I’m very new to kayaking and looking to buy 2 kayaks for me and my fiance (23 &21). I plan to do some of my kayaking on class 1 & 2 rivers, lakes, and a little coastal kayaking, since i live in sc. I was wondering what kind of kayak you all suggest. I dont really have the option to try many out so its gonna be a buy and hope i like thinkg. I have looked at Liquid Logic-tuxedo, Perception-swifty and sundance, Dagger, Mainstream. I’m looking for something fairly maneuverable but that may still o decent in the flat water. any help is appreciated. Also what acc. do i need like what kind of skirt is good and so on. thanks
where are you in SC?
If you’re near Florence, you can try models at Naturally Outdoors (.com), the new store is near a river so you can try before you buy. If you’re upstate, ther are several places to try before you buy.
Dr Jack ( marriage counsultant, and long
time watcher of guys getting the short end of a long stick) by buying their soon to be brides kayaks; when their soon to be brides have no intention of continuing to be the wonderful fresh out door type girl as soon as they get you hooked, suggest that you let your soon to be bride pay for her own yak.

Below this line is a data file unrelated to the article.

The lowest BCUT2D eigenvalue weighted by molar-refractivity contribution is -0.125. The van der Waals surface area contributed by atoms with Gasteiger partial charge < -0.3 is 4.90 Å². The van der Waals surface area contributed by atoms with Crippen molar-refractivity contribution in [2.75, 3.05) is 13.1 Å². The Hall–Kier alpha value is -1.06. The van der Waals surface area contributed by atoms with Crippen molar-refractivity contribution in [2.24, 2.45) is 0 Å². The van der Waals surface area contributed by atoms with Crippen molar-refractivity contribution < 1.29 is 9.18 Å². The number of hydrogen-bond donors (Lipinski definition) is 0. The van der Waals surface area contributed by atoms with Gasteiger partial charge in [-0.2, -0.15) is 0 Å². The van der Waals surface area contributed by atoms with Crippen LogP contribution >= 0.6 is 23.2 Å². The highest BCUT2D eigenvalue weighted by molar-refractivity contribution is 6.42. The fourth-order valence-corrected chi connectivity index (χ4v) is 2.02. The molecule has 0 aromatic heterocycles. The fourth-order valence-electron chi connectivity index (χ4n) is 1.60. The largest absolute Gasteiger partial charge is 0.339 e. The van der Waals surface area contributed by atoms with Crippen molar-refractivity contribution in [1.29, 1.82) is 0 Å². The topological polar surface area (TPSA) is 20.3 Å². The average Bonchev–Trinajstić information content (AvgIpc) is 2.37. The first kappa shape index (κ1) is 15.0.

With all that advice given, The Swifty is a wonderful starter kayak.
Many on this forum have started with them and gone on to bigger and better things after learning that they indeed want to stay with the sport.
If these are your first boats. you should not be disappointed in the Swifty.
It is not fast, but it will turn on a dime since it is so short.
It is very stable. You would have to try very hard to tip it over, unless you are very overweight.
If they are still made out of plastic, they are just about indistructable.
As far as accessories: Don’t buy a bilge pump.
Save a few bucks by using a plastic milk jug or equal with the bottom cut off and the cover still on and tie a line to it to keep tethered behind your seat as a bailer.
Naturally you need a PFD, (it is the law).
Harmony used to make a pretty inexpensive skirt, and if you will be doing any white water or surfing at the beach you will need one.
For a paddle get one that is two piece and allows you to use it either fethered or straight.
A couple of water bottles and you should be in business.
about the bilge pump
I’m new to kayaking, but I got a thought about the bilge pump.
Has anyone ever considered one of those kerosene transfer pumps?? There cheap, available at almost any hardware store, and they seem to survive just about anything.
Not to be sarcastic…
…but you are showing that you are new, and please don’t take this as a slam.